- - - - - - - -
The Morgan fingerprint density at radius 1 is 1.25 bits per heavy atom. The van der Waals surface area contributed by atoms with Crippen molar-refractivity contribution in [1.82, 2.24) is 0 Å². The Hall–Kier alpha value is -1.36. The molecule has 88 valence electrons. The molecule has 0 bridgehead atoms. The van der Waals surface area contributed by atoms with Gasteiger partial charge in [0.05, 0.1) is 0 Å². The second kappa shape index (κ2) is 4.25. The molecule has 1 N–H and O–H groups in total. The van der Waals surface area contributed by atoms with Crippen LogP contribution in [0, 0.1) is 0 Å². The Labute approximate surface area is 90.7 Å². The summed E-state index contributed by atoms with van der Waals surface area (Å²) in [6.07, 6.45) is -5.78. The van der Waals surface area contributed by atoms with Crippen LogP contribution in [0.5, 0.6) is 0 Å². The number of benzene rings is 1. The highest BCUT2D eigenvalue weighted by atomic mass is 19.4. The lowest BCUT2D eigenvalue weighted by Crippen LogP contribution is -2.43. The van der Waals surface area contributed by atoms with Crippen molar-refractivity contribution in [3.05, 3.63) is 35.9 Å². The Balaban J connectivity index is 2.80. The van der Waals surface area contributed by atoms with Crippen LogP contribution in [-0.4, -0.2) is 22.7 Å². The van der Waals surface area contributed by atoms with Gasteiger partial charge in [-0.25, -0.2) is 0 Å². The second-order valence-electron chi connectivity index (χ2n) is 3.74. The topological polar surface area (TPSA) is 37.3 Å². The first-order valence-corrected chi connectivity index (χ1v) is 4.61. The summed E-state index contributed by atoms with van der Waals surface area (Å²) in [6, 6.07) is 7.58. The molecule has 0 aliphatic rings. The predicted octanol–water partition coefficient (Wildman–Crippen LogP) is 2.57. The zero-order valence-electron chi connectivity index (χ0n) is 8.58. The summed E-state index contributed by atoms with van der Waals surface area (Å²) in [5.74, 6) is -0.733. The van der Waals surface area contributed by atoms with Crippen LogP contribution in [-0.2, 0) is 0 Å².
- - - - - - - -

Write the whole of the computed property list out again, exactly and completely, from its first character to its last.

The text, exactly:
The Morgan fingerprint density at radius 1 is 1.25 bits per heavy atom. The van der Waals surface area contributed by atoms with Crippen molar-refractivity contribution in [1.82, 2.24) is 0 Å². The Hall–Kier alpha value is -1.36. The molecule has 88 valence electrons. The molecule has 0 bridgehead atoms. The van der Waals surface area contributed by atoms with Gasteiger partial charge in [0.05, 0.1) is 0 Å². The second kappa shape index (κ2) is 4.25. The molecule has 1 N–H and O–H groups in total. The van der Waals surface area contributed by atoms with Crippen LogP contribution in [0, 0.1) is 0 Å². The Labute approximate surface area is 90.7 Å². The summed E-state index contributed by atoms with van der Waals surface area (Å²) in [6.07, 6.45) is -5.78. The van der Waals surface area contributed by atoms with Crippen LogP contribution in [0.5, 0.6) is 0 Å². The number of benzene rings is 1. The highest BCUT2D eigenvalue weighted by atomic mass is 19.4. The lowest BCUT2D eigenvalue weighted by Crippen LogP contribution is -2.43. The van der Waals surface area contributed by atoms with Crippen molar-refractivity contribution in [3.05, 3.63) is 35.9 Å². The Balaban J connectivity index is 2.80. The van der Waals surface area contributed by atoms with Crippen LogP contribution in [-0.4, -0.2) is 22.7 Å². The van der Waals surface area contributed by atoms with Gasteiger partial charge in [-0.25, -0.2) is 0 Å². The second-order valence-electron chi connectivity index (χ2n) is 3.74. The topological polar surface area (TPSA) is 37.3 Å². The first-order valence-corrected chi connectivity index (χ1v) is 4.61. The summed E-state index contributed by atoms with van der Waals surface area (Å²) in [6, 6.07) is 7.58. The molecule has 0 aliphatic rings. The predicted octanol–water partition coefficient (Wildman–Crippen LogP) is 2.57. The zero-order valence-electron chi connectivity index (χ0n) is 8.58. The summed E-state index contributed by atoms with van der Waals surface area (Å²) in [5.74, 6) is -0.733. The van der Waals surface area contributed by atoms with Crippen LogP contribution in [-0.2, 0) is 0 Å².